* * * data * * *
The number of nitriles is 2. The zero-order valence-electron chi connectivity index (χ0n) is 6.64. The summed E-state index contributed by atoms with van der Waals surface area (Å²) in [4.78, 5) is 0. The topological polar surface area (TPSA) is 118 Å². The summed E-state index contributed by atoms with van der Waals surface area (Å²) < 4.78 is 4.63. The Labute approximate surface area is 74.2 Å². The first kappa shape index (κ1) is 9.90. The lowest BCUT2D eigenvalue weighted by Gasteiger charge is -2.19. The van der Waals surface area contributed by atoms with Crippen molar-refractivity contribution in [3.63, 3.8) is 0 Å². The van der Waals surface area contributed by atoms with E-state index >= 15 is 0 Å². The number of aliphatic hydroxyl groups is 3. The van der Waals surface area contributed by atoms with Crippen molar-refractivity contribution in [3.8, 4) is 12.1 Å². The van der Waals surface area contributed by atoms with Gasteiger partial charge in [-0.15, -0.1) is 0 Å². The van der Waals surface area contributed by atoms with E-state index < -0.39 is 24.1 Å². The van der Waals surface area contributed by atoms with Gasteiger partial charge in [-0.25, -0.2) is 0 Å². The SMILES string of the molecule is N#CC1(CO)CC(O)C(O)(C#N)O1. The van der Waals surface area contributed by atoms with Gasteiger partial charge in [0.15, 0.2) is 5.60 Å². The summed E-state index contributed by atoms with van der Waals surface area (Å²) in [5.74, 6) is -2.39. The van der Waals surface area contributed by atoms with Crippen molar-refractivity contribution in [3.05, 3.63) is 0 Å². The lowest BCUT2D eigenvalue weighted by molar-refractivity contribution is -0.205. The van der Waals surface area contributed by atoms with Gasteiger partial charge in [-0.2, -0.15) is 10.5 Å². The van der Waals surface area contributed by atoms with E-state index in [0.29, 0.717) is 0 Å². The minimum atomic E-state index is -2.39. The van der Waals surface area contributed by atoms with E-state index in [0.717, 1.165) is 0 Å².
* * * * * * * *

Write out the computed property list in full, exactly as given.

The number of nitriles is 2. The zero-order valence-electron chi connectivity index (χ0n) is 6.64. The summed E-state index contributed by atoms with van der Waals surface area (Å²) in [4.78, 5) is 0. The topological polar surface area (TPSA) is 118 Å². The summed E-state index contributed by atoms with van der Waals surface area (Å²) < 4.78 is 4.63. The Labute approximate surface area is 74.2 Å². The first kappa shape index (κ1) is 9.90. The lowest BCUT2D eigenvalue weighted by Gasteiger charge is -2.19. The van der Waals surface area contributed by atoms with Crippen molar-refractivity contribution in [3.63, 3.8) is 0 Å². The van der Waals surface area contributed by atoms with E-state index >= 15 is 0 Å². The number of aliphatic hydroxyl groups is 3. The van der Waals surface area contributed by atoms with Crippen molar-refractivity contribution in [3.8, 4) is 12.1 Å². The van der Waals surface area contributed by atoms with Gasteiger partial charge in [-0.15, -0.1) is 0 Å². The van der Waals surface area contributed by atoms with E-state index < -0.39 is 24.1 Å². The van der Waals surface area contributed by atoms with Gasteiger partial charge in [-0.25, -0.2) is 0 Å². The SMILES string of the molecule is N#CC1(CO)CC(O)C(O)(C#N)O1. The van der Waals surface area contributed by atoms with Gasteiger partial charge in [0.15, 0.2) is 5.60 Å². The summed E-state index contributed by atoms with van der Waals surface area (Å²) in [5.74, 6) is -2.39. The van der Waals surface area contributed by atoms with Crippen molar-refractivity contribution in [3.05, 3.63) is 0 Å². The lowest BCUT2D eigenvalue weighted by molar-refractivity contribution is -0.205. The van der Waals surface area contributed by atoms with Gasteiger partial charge in [-0.2, -0.15) is 10.5 Å². The van der Waals surface area contributed by atoms with E-state index in [0.29, 0.717) is 0 Å². The minimum atomic E-state index is -2.39. The van der Waals surface area contributed by atoms with E-state index in [0.717, 1.165) is 0 Å².